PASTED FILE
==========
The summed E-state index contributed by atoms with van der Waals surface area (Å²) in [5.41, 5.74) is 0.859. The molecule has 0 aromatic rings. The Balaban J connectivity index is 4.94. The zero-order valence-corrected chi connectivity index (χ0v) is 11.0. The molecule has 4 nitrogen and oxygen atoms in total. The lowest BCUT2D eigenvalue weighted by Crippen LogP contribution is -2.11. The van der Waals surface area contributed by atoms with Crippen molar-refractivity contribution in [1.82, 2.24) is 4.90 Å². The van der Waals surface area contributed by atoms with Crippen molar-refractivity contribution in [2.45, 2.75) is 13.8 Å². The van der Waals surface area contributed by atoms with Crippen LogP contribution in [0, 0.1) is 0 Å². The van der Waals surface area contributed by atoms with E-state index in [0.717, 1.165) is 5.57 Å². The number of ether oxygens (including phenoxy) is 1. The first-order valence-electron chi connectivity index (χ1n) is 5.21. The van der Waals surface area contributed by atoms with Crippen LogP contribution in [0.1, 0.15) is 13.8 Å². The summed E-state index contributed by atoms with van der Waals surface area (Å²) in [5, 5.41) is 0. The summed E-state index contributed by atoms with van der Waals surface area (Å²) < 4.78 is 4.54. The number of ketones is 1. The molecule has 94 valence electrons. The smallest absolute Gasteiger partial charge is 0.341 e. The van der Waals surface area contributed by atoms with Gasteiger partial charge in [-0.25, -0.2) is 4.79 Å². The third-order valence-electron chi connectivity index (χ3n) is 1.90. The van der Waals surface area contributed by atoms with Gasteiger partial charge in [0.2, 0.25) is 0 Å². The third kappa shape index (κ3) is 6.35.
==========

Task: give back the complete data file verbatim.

The summed E-state index contributed by atoms with van der Waals surface area (Å²) in [5.41, 5.74) is 0.859. The molecule has 0 aromatic rings. The Balaban J connectivity index is 4.94. The zero-order valence-corrected chi connectivity index (χ0v) is 11.0. The molecule has 4 nitrogen and oxygen atoms in total. The lowest BCUT2D eigenvalue weighted by Crippen LogP contribution is -2.11. The van der Waals surface area contributed by atoms with Crippen molar-refractivity contribution in [1.82, 2.24) is 4.90 Å². The van der Waals surface area contributed by atoms with Crippen molar-refractivity contribution in [2.45, 2.75) is 13.8 Å². The van der Waals surface area contributed by atoms with Crippen LogP contribution in [0, 0.1) is 0 Å². The van der Waals surface area contributed by atoms with E-state index in [0.717, 1.165) is 5.57 Å². The number of ether oxygens (including phenoxy) is 1. The first-order valence-electron chi connectivity index (χ1n) is 5.21. The van der Waals surface area contributed by atoms with Crippen LogP contribution in [0.1, 0.15) is 13.8 Å². The summed E-state index contributed by atoms with van der Waals surface area (Å²) in [5, 5.41) is 0. The summed E-state index contributed by atoms with van der Waals surface area (Å²) < 4.78 is 4.54. The number of ketones is 1. The molecule has 94 valence electrons. The smallest absolute Gasteiger partial charge is 0.341 e. The van der Waals surface area contributed by atoms with Gasteiger partial charge in [-0.25, -0.2) is 4.79 Å². The third-order valence-electron chi connectivity index (χ3n) is 1.90. The van der Waals surface area contributed by atoms with Gasteiger partial charge in [0.2, 0.25) is 0 Å². The third kappa shape index (κ3) is 6.35.